When former Kansas guard Brady Morningstar first heard that his friend and former teammate Elijah Johnson was putting together a team for The Tournament, he knew he wanted to get involved.
But with roster spots already spoken for and additional bodies costing the team money, the opportunities were limited.
And then Morningstar figured out a way and it’s been full-steam ahead since then.
“It was a no brainer,” Morningstar told the Journal-World after a two-hour Monday practice. “I was like, ‘Hey, let me coach.’ And he was like, ‘You know what, yeah.’”
Giving Morningstar the whistle and clipboard was easy for Johnson, partly because he knew the team needed a coach that understood it and also because Morningstar has actually been a coach for the past couple of years, working as an assistant coach at Texas Wesleyan for the past two seasons.
“He’s Self made,” Johnson smiled.
For his part, Morningstar said he thought his status as an active college coach — along with his existing relationships with the Self Made players — helped make him more legitimate.
“If you walked into to it like we’re buddy-buddy, that’s not going to get anything accomplished,” he said. “But if we walk in here like we know what we’re talking about, which I believe we do, they’ll respect you and listen to you. I think it’s a cool dynamic to have guys who are the same age as these guys coaching them. And we’re going to put our heads together and try to win a couple games.”
Morningstar credits fellow-former KU players Brennan Bechard, Chase Buford, Brad Witherspoon and Natalie Knight for helping him stay organized. And the five-day training camp, run by Morningstar, has featured practice plans, individual and team drills, offensive and defensive installation and all kinds of communication.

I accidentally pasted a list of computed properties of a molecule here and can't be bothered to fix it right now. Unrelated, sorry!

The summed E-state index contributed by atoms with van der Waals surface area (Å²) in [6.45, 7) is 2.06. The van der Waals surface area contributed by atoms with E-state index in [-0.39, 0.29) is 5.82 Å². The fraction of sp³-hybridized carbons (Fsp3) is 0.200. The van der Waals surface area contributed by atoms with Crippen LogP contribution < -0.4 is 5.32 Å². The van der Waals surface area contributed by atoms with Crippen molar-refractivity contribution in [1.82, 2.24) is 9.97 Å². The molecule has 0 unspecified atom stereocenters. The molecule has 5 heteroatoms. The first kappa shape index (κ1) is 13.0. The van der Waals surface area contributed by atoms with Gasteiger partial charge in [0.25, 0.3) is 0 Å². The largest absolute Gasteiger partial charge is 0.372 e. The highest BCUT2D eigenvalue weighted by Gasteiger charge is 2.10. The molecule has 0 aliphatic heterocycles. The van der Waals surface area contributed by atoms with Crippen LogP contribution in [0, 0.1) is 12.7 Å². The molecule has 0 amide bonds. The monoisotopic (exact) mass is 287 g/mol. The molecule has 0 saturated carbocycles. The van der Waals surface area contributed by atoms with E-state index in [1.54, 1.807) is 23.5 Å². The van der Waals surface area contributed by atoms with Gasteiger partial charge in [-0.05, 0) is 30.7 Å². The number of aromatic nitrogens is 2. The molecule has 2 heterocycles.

Morningstar, Bechard and Knight will be in Wichita coaching the squad as long as it’s alive.
Morningstar said the general manager skills utilized by Johnson, which allowed the squad to come together with like-minded players all pursuing the same goals helped tremendously in keeping things organized leading up to Thursday’s tourney opener at 6 p.m. against Sideline Cancer at Wichita State’s Koch Arena.
“Part of being a good team is you’ve got to have chemistry and you’ve got to like each other,” Morningstar said. “After that, you can start talking about details and game planning and offensive tendencies and defensive tendencies that we want to do as a team. We’ll put in some set plays, but the best basketball is the simplest actions with your best players. Let them go out there and try to make plays.
“It’s going to be fun out here playing, but it’s a serious deal. It’s competitive. We’re trying to win games. Obviously everyone’s in here to win some money, but it’s also cool to bring some old alumni back and be in that different role of having me, their old teammate, coaching them. It’s just cool.”